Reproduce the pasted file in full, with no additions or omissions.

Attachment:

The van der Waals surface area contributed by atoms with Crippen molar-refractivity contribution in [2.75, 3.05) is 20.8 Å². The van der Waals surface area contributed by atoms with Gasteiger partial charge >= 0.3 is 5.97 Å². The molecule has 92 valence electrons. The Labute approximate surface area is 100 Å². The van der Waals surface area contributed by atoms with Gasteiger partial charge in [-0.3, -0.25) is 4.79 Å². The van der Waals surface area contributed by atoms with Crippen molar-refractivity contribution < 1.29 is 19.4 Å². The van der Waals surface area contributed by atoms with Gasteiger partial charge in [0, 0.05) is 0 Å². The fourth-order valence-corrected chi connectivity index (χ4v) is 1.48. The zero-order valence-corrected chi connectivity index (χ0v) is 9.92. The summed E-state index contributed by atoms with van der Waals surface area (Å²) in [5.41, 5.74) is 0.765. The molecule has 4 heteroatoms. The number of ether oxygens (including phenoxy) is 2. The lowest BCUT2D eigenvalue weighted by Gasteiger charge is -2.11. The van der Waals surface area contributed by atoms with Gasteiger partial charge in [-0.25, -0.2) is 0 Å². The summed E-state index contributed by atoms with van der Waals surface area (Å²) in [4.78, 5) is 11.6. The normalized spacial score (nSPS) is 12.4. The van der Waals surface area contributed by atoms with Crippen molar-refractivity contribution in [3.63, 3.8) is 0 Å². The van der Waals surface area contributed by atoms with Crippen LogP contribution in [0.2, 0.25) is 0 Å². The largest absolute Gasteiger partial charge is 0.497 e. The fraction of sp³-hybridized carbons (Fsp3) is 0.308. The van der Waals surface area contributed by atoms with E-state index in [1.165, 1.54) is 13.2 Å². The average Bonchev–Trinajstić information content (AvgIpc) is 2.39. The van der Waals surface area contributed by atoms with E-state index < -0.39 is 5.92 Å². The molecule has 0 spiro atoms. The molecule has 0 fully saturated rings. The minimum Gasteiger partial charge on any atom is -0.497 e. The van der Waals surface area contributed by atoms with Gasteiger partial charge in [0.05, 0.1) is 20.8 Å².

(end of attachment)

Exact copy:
The van der Waals surface area contributed by atoms with Crippen molar-refractivity contribution in [2.75, 3.05) is 20.8 Å². The van der Waals surface area contributed by atoms with Gasteiger partial charge >= 0.3 is 5.97 Å². The molecule has 92 valence electrons. The Labute approximate surface area is 100 Å². The van der Waals surface area contributed by atoms with Gasteiger partial charge in [-0.3, -0.25) is 4.79 Å². The van der Waals surface area contributed by atoms with Crippen molar-refractivity contribution < 1.29 is 19.4 Å². The van der Waals surface area contributed by atoms with Gasteiger partial charge in [0, 0.05) is 0 Å². The fourth-order valence-corrected chi connectivity index (χ4v) is 1.48. The zero-order valence-corrected chi connectivity index (χ0v) is 9.92. The summed E-state index contributed by atoms with van der Waals surface area (Å²) in [5.41, 5.74) is 0.765. The molecule has 4 heteroatoms. The number of ether oxygens (including phenoxy) is 2. The lowest BCUT2D eigenvalue weighted by Gasteiger charge is -2.11. The van der Waals surface area contributed by atoms with Gasteiger partial charge in [-0.25, -0.2) is 0 Å². The summed E-state index contributed by atoms with van der Waals surface area (Å²) in [4.78, 5) is 11.6. The normalized spacial score (nSPS) is 12.4. The van der Waals surface area contributed by atoms with Crippen molar-refractivity contribution in [3.63, 3.8) is 0 Å². The van der Waals surface area contributed by atoms with Crippen LogP contribution in [0.2, 0.25) is 0 Å². The largest absolute Gasteiger partial charge is 0.497 e. The fraction of sp³-hybridized carbons (Fsp3) is 0.308. The van der Waals surface area contributed by atoms with E-state index in [1.165, 1.54) is 13.2 Å². The average Bonchev–Trinajstić information content (AvgIpc) is 2.39. The van der Waals surface area contributed by atoms with E-state index < -0.39 is 5.92 Å². The molecule has 0 spiro atoms. The molecule has 0 fully saturated rings. The minimum Gasteiger partial charge on any atom is -0.497 e. The van der Waals surface area contributed by atoms with Gasteiger partial charge in [0.05, 0.1) is 20.8 Å².